This one paragraph statement by CareToLive's attorney woefully fails to meet the requirements of an affidavit. The statement was not sworn to before a notary public nor signed under penalty of perjury pursuant to 28 U.S.C. § 1746. Peters v. Lincoln Elec. Co., 285 F.3d 456, 475 (6th Cir.2002). Additionally, the statement does not set forth any factual basis for the relief CareToLive is seeking. Cf. Carney v. U.S. Dep't of Justice, 19 F.3d 807, 813 (2d Cir.1994) (holding that bare allegations in an affidavit that the agency withheld documents are insufficient without factual support). Rule 56(d) recognizes that there are instances when a party lacks the necessary facts to properly contest a summary judgment motion. However, the party must at least specify what information it is missing. CareToLive's affidavit is an attempt to countermand this simple requirement. Although CareToLive may be confident that with additional information it can show that the FDA's response was incomplete, nothing in this affidavit instills the same confidence in us. Without CareToLive having filed a proper affidavit, the district court did not abuse its discretion by denying discovery.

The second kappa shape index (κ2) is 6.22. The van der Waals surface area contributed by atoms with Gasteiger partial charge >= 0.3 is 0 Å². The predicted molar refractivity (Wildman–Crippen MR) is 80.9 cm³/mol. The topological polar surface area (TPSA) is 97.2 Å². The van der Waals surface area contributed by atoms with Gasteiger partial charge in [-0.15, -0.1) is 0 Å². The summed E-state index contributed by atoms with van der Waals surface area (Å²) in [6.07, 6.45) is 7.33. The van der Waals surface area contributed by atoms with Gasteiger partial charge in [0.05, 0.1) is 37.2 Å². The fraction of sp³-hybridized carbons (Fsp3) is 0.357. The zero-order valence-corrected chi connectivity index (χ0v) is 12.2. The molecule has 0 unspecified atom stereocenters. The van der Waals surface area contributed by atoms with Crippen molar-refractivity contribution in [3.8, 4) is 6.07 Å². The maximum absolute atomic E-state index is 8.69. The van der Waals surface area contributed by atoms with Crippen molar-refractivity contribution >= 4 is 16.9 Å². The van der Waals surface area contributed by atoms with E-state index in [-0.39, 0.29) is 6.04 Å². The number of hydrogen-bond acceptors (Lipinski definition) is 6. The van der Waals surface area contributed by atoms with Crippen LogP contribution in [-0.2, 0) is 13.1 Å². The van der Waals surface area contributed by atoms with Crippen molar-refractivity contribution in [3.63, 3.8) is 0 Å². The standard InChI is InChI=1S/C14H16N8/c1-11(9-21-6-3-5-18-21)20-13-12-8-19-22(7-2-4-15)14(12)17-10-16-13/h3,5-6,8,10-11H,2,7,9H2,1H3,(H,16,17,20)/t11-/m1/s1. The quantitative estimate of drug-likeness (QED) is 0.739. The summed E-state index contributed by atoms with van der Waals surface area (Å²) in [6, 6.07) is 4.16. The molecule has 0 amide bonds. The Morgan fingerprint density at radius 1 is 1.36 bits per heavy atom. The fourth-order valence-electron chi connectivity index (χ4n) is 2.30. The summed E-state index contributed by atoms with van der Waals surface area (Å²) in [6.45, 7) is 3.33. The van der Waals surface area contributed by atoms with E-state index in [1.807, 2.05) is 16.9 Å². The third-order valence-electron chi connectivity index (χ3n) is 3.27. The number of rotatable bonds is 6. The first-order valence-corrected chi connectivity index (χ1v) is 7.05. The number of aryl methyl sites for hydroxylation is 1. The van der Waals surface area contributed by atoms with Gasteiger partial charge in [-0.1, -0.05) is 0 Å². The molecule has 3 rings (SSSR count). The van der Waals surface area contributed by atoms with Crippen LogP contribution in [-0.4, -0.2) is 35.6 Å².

Alternatively, even if CareToLive had submitted a proper affidavit, the district court still would not have abused its discretion by denying discovery. Claims under the Freedom of Information Act are typically resolved without discovery on the basis of the agency's affidavits. See Rugiero, 257 F.3d at 544; Carney, 19 F.3d at 812 (explaining that “discovery relating to the agency's search and the exemptions it claims for withholding records generally is unnecessary if the agency's submissions are adequate on their face”). If the agency satisfies its burden of establishing that it conducted a reasonable search, the requestor must make a “showing of bad faith on the part of the agency sufficient to impugn the agency's affidavits or declarations,” or provide some other evidence why summary judgment is inappropriate. Carney, 19 F.3d at 812. A requestor is not entitled to discovery based on its hope that it might find additional documents or its belief that the agency is withholding information. See Steinberg, 23 F.3d at 552 (remarking that “speculation that the information requested must exist also does not establish that the search was unreasonable”).